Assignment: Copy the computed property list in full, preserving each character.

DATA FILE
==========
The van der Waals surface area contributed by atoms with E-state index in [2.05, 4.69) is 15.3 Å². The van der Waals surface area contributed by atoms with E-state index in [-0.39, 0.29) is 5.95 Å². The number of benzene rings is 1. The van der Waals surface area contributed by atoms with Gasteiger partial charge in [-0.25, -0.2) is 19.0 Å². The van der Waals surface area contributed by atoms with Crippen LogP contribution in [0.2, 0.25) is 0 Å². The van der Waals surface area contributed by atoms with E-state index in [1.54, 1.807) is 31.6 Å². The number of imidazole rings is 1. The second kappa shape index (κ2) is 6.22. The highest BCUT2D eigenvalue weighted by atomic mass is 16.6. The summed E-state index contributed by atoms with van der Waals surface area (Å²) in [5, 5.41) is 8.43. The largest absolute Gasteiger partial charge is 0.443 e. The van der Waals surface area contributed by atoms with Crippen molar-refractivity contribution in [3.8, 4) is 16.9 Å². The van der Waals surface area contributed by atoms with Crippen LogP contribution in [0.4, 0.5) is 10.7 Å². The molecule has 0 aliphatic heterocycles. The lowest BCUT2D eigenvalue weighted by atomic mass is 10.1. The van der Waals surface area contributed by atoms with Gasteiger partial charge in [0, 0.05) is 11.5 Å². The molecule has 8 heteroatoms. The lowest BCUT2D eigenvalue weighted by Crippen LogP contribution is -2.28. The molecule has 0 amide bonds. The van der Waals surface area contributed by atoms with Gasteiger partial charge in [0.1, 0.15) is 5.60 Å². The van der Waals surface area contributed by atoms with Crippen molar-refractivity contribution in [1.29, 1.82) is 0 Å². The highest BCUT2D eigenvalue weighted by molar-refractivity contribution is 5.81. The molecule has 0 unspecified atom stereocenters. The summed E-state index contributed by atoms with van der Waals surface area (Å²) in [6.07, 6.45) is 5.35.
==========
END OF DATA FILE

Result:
The van der Waals surface area contributed by atoms with E-state index in [2.05, 4.69) is 15.3 Å². The van der Waals surface area contributed by atoms with E-state index in [-0.39, 0.29) is 5.95 Å². The number of benzene rings is 1. The van der Waals surface area contributed by atoms with Gasteiger partial charge in [-0.25, -0.2) is 19.0 Å². The van der Waals surface area contributed by atoms with Crippen LogP contribution in [0.2, 0.25) is 0 Å². The van der Waals surface area contributed by atoms with E-state index in [1.54, 1.807) is 31.6 Å². The number of imidazole rings is 1. The second kappa shape index (κ2) is 6.22. The highest BCUT2D eigenvalue weighted by atomic mass is 16.6. The summed E-state index contributed by atoms with van der Waals surface area (Å²) in [5, 5.41) is 8.43. The largest absolute Gasteiger partial charge is 0.443 e. The van der Waals surface area contributed by atoms with Crippen molar-refractivity contribution in [3.8, 4) is 16.9 Å². The van der Waals surface area contributed by atoms with Crippen LogP contribution in [0.4, 0.5) is 10.7 Å². The molecule has 0 aliphatic heterocycles. The lowest BCUT2D eigenvalue weighted by atomic mass is 10.1. The van der Waals surface area contributed by atoms with Gasteiger partial charge in [0, 0.05) is 11.5 Å². The molecule has 8 heteroatoms. The lowest BCUT2D eigenvalue weighted by Crippen LogP contribution is -2.28. The molecule has 0 amide bonds. The van der Waals surface area contributed by atoms with Gasteiger partial charge in [0.1, 0.15) is 5.60 Å². The van der Waals surface area contributed by atoms with Crippen molar-refractivity contribution in [1.29, 1.82) is 0 Å². The highest BCUT2D eigenvalue weighted by molar-refractivity contribution is 5.81. The molecule has 0 unspecified atom stereocenters. The summed E-state index contributed by atoms with van der Waals surface area (Å²) in [6.07, 6.45) is 5.35.